What Defines “Work”?

One of the problems I have anytime people are trying to quantify a mother’s work is that I think it’s basically impossible. (Last Sunday’s NY TImes article on “equal parenting” is sure causing quite a stir among couples I know…)

I am, you might say, officially “off duty” at 10:43 at night – both kids asleep – and yet, if I were a sitter, I’d still be getting paid, and my ear is cocked, my boobs at the ready should they be needed, etc.

That is, I very rarely “get off work.”

Is it possible to walk off the job? To take a break? Without putting the kids in danger? I’m not so sure. There are times when I want to say to my partner, “You know what? The diapers are full, everyone’s hungry and bored, no one wants to sleep, but I really want to go read a book up a tree while drinking colt 45 – see ya!”

But I don’t.

The other problem with the whole “parenting as work thing” is that it’s not always totally pure work – kind of like when you’re in the office and surfing the web. It’s enjoyable loafing that kind of counts as work, because heck, you’re putting in your time at the desk and no doubt, you need to know what’s going on in the world, too, don’t you?

So yeah, I have “playdates” and “coffee” and “pool time,” during which I have a lot of fun with other people and / or my kids, and that is very hard to call work at all, because I’m just living, it’s not “work.”

Which makes me sad, really, because when did “work” become something so forced, formal, external, disconnected? Somewhere as humans moved from being hunter-gatherers and horticulturalists whose work and play blended together, religion and food-gathering part of the same activity, we got more and more removed from how we obtained our food, we ended up typing in cubes…

Being a parent can be work, it can also be pleasure, and trying to account for it, while I get the intention, is trying to take something amazing and amorphous and screw it into a cube that comes from a whole separate kind of ideology. Instead, why don’t we try to make “work” fit into the parenting/domestic/female-type idea of Being? Why don’t we try to integrate what we do with who we are and how we live, as opposed to trying to fit the latter into what we do?

Am I making sense? I feel like it’s “feminist” to quantify “mother” “work” – but I think that’s a very superficial assumption. It’s far more feminist to envision a reversal, an upheaval of the whole stratified, rigidified system of “workers” in our capitalist society.

Revolution, you know, begins at home.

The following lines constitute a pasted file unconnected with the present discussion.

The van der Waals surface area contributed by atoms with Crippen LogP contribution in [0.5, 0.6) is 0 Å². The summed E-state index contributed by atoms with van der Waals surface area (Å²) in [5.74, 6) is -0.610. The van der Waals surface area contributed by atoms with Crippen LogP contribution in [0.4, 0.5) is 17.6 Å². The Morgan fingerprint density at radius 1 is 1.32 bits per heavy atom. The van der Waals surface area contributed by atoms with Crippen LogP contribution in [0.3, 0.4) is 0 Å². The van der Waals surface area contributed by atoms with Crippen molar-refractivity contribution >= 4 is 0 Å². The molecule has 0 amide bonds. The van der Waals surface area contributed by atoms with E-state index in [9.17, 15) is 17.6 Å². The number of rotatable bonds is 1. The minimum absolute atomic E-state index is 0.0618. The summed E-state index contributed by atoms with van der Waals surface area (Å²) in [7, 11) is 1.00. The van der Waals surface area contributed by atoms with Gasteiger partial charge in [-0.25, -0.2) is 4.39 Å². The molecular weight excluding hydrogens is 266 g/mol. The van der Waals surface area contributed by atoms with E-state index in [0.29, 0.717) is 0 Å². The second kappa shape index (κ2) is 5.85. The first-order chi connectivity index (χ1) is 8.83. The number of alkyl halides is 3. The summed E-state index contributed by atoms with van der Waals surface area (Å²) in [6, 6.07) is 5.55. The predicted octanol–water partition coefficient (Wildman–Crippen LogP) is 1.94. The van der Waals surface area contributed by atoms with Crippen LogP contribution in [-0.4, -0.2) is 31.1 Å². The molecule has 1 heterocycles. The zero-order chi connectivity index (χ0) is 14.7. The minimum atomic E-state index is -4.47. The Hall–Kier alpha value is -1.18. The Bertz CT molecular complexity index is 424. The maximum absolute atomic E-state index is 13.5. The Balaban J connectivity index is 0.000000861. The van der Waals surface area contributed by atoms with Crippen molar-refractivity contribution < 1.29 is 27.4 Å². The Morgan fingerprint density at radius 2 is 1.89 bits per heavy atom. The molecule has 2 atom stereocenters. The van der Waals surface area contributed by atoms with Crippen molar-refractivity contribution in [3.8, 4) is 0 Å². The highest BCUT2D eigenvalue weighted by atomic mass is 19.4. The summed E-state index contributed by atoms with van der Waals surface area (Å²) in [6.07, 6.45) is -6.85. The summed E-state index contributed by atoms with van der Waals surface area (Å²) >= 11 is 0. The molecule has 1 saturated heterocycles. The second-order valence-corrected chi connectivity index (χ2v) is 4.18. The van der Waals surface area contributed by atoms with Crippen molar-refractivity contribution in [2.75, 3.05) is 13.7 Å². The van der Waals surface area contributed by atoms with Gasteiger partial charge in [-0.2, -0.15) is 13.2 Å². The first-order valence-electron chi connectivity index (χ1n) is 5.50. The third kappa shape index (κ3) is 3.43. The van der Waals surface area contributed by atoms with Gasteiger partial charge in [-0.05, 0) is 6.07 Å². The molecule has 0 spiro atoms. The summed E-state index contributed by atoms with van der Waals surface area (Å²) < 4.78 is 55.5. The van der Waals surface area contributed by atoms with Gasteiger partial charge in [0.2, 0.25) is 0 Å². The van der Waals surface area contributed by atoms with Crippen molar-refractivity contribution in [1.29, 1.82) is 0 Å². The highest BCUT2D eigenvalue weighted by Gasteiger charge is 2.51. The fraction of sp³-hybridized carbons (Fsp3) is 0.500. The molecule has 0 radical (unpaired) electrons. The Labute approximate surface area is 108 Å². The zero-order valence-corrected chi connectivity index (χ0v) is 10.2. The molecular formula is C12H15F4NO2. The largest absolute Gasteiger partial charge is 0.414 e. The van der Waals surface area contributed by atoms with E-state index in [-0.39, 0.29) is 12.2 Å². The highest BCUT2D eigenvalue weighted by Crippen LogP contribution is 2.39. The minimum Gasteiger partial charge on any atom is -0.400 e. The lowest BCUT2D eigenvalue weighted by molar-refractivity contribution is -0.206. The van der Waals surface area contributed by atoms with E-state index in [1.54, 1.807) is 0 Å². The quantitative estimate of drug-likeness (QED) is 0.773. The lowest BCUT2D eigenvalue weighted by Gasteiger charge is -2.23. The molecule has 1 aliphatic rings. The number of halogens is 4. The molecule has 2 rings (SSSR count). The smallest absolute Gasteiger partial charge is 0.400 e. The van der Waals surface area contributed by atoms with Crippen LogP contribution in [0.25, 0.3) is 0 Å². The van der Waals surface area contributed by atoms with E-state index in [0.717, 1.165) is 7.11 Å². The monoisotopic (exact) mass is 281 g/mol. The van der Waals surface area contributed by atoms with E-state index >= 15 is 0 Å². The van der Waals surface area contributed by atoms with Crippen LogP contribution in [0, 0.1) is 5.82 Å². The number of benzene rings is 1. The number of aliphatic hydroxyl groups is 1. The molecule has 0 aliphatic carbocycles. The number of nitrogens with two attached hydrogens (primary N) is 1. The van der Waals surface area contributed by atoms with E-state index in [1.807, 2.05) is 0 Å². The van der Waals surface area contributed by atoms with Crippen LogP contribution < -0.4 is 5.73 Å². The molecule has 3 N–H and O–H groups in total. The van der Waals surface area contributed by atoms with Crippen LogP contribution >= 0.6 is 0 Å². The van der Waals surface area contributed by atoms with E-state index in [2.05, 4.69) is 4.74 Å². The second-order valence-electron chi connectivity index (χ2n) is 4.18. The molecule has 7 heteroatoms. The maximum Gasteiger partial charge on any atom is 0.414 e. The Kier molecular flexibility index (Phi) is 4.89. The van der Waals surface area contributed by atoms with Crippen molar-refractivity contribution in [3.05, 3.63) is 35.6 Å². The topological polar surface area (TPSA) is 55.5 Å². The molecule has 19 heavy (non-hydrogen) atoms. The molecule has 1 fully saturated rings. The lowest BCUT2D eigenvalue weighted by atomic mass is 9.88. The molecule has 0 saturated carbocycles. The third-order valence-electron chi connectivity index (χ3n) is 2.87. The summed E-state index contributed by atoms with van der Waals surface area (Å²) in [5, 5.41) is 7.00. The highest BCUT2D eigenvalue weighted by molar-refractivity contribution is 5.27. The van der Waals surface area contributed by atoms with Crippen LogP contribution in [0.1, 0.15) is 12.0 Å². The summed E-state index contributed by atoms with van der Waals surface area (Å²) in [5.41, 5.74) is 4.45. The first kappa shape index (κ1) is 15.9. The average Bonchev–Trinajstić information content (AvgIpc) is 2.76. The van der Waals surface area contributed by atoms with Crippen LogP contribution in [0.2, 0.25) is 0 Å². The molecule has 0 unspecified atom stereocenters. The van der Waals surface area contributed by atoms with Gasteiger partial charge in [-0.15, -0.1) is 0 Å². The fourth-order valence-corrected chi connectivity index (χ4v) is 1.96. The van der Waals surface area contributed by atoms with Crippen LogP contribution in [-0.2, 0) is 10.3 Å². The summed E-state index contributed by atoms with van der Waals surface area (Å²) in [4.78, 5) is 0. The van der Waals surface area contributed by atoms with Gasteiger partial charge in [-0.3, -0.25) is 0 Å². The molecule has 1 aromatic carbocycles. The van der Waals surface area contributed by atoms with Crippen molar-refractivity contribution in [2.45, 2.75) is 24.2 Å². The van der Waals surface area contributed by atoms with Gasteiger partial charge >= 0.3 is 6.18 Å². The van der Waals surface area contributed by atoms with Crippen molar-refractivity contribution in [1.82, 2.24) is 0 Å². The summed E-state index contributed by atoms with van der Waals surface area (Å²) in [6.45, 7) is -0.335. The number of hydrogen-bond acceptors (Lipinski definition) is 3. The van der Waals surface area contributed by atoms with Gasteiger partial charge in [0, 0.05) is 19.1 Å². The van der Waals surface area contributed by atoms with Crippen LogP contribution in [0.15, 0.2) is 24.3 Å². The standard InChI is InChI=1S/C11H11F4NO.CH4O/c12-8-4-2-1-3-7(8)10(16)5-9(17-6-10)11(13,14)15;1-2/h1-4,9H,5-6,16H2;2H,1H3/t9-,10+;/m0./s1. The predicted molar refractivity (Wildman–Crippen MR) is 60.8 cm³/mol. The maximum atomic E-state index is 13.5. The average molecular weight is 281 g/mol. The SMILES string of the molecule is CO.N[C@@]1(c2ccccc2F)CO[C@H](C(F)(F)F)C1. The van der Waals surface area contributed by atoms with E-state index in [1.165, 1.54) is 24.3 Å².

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2 Responses to What Defines “Work”?

  1. Elizabeth says:

    Colt 45? Really? =)

  2. Mary Beth says:

    Oh my gosh I was going to say the EXACT same comment as Elizabeth!

    But other than that, I will also say that I think parenting became a lot more work when our social support systems diminished to only the parents in question. Do you know how much harder it is to be a parent when there is only you to help out? I feel like me and my husband just trade the “overworked about to break down” baton back and forth. This all ties in to feminism, and working, and changes in our society structure too. Everything seems to be getting compartmentalized. You either work or you stay at home (Of course there are in betweens, but it seems like everything is set up that way). And if you stay at home, supervising for the children takes up so much time and energy, and if you have a partner, they are probably working extra to make up for the one income, leaving you with that much less support. If you work, you have precious hours to accomplish a million things including bonding with everyone, caring for yourself, and all the other crap. So, within these choices, you can see how hanging at the pool with a baby who tries to walk into every danger trap and a toddler who cries as their customary response to all language is not, in the end, really loafing…..it’s busying, but it’s also so apart from other kinds of activities that it’s lonely, and frustrating. Yes, capitalism says work = getting a paycheck. But, no one has to believe in that. Sadly, though, one really has to drum up lots of connections to feel gratification in non-traditional “work”. I think people who are artists, spiritual recluses, older, children also struggle with feeling left out of the definition of “worker” and “work”. Changes definitely need to occur! I saw on some website linked to this blog a mom’s activism project to send senators your resumes – meaning, resumes of your non-traditionally considered “work” work. That would be a fun project to do here! We could see all the types of work that people contribute every day, and recognize that.

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